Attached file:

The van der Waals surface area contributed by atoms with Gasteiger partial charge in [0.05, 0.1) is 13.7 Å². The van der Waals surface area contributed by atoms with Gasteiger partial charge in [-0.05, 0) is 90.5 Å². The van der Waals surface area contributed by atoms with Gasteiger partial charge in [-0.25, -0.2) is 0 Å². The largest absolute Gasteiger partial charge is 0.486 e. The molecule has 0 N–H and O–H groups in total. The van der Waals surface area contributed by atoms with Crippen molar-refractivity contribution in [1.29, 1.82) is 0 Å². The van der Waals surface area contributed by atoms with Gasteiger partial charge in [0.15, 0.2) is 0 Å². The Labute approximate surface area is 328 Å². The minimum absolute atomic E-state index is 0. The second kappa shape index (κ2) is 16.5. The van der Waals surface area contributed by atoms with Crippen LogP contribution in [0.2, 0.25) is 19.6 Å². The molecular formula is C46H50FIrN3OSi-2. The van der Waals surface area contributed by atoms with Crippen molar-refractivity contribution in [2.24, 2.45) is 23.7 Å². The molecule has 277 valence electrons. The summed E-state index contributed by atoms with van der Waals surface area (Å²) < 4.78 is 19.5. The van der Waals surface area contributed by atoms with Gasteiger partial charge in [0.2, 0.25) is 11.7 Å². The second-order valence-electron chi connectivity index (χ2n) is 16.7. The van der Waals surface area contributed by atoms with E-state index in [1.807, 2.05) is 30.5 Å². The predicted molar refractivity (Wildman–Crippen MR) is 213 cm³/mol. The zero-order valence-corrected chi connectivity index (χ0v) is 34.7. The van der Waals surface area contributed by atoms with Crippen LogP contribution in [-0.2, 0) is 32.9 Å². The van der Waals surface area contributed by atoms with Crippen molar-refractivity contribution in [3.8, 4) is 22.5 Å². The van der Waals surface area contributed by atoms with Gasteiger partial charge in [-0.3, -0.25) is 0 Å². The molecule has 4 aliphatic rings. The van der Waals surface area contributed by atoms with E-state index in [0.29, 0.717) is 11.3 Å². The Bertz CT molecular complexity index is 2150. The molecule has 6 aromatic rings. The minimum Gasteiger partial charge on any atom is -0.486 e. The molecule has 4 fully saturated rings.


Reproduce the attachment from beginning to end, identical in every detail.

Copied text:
The van der Waals surface area contributed by atoms with Gasteiger partial charge in [0.05, 0.1) is 13.7 Å². The van der Waals surface area contributed by atoms with Gasteiger partial charge in [-0.05, 0) is 90.5 Å². The van der Waals surface area contributed by atoms with Gasteiger partial charge in [-0.25, -0.2) is 0 Å². The largest absolute Gasteiger partial charge is 0.486 e. The molecule has 0 N–H and O–H groups in total. The van der Waals surface area contributed by atoms with Crippen molar-refractivity contribution in [1.29, 1.82) is 0 Å². The van der Waals surface area contributed by atoms with Gasteiger partial charge in [0.15, 0.2) is 0 Å². The Labute approximate surface area is 328 Å². The minimum absolute atomic E-state index is 0. The second kappa shape index (κ2) is 16.5. The van der Waals surface area contributed by atoms with Crippen LogP contribution in [0.2, 0.25) is 19.6 Å². The molecular formula is C46H50FIrN3OSi-2. The van der Waals surface area contributed by atoms with Crippen molar-refractivity contribution in [2.24, 2.45) is 23.7 Å². The molecule has 277 valence electrons. The summed E-state index contributed by atoms with van der Waals surface area (Å²) < 4.78 is 19.5. The van der Waals surface area contributed by atoms with Gasteiger partial charge in [0.2, 0.25) is 11.7 Å². The second-order valence-electron chi connectivity index (χ2n) is 16.7. The van der Waals surface area contributed by atoms with E-state index in [1.807, 2.05) is 30.5 Å². The predicted molar refractivity (Wildman–Crippen MR) is 213 cm³/mol. The zero-order valence-corrected chi connectivity index (χ0v) is 34.7. The van der Waals surface area contributed by atoms with Crippen LogP contribution in [-0.2, 0) is 32.9 Å². The van der Waals surface area contributed by atoms with Crippen molar-refractivity contribution in [3.8, 4) is 22.5 Å². The van der Waals surface area contributed by atoms with Gasteiger partial charge in [-0.3, -0.25) is 0 Å². The molecule has 4 aliphatic rings. The van der Waals surface area contributed by atoms with E-state index in [0.29, 0.717) is 11.3 Å². The Bertz CT molecular complexity index is 2150. The molecule has 6 aromatic rings. The minimum Gasteiger partial charge on any atom is -0.486 e. The molecule has 4 fully saturated rings.